Alberto Vélez: I grew up in Bogota, Colombia, blessed with a family with several accomplished creatives in arts, photography, architecture and design. It just felt natural to follow the path and was influenced and exposed to that world very early on. I was the kid that dismantled and rebuilt every toy before playing with it and also spent countless weekends lost in nature which was a huge influence as well. I studied Industrial Design and worked at my uncle’s interior and architecture studio through college doing mostly CAD drafting. Later, I moved to New York and those technical skills opened doors for me, becoming a very competent draftsman and design illustrator while slowly finding a voice and refining my aesthetic judgment as I worked with some of the best in the business at the time. I gradually specialized in furniture and moving to Chicago to lead the Holly Hunt design studio really consolidated my interest and expertise on the subject working with her on hundreds of concepts over a decade. Angie & I met in 2010 and started a prolific collaboration as client/fabricator through my previous job and we became good friends in the process.
The Beginning of Something Exciting
RH: How did you two meet?
AW: In 2010, after working in various capacities for HOLLY HUNT for eleven years, I was looking to shift toward entrepreneurship. I had packed up my things to move to Austin, and Alberto was on his way to Chicago from New York to take my position as Design Director at HOLLY HUNT. Just before my departure, I was celebrating my birthday with some friends when one of them mentioned that a small foundry we had once worked with at HH was going to close.
Still thinking about it the next morning, I told my roommate, who knew me very well, “I think I need to buy this foundry.” Her exact response was, “I don’t know if you should, but I think you can’t-not.” I made a phone call, we had a meeting, and a week later, I was having lunch with Holly to tell her about the idea. She said, “It’s a little crazy, but you should do it. I’ll keep you busy.” Immediately, she tasked Alberto to design items for West Supply to fabricate. There is no way we would we be sitting here if she hadn’t been so generous and visionary about where it could lead. She knew I had the passion and the potential to do well and that what we would make would also be good for her company, so she advocated for us. That’s fundamentally how it started and made it through the first few years.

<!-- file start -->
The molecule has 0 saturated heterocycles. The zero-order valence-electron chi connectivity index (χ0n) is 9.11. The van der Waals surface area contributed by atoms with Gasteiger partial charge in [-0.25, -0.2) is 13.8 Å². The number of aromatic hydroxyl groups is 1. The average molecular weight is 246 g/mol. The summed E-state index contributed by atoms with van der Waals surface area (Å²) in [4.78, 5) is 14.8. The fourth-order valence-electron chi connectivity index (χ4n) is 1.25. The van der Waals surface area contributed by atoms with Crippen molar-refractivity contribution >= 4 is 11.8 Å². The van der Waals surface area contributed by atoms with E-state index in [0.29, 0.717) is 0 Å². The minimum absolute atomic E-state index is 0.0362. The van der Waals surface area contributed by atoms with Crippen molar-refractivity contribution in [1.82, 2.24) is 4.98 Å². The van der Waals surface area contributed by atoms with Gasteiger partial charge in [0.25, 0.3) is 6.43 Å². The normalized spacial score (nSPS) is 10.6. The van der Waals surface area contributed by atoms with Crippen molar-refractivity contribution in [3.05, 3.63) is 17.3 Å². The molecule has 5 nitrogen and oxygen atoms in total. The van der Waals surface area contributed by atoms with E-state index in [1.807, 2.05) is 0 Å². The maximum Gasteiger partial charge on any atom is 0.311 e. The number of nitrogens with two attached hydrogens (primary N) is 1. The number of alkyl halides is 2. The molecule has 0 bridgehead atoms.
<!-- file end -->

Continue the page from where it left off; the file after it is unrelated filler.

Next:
AV: Fast forward to 2020, I had been through a decade of product development cycles at HOLLY HUNT and introduced literally hundreds of concepts and collections there. It was wonderful, but as a designer, I think you’re always yearning for what is next. I had started itching to try something new. As it turns out, the jolt of the pandemic created a perfect window. After departing HOLLY HUNT, Angie was my first phone call. We were both just trying to stay alive, literally, but, in speaking further, we realized in this moment of stillness, we had a unique opportunity to do something new.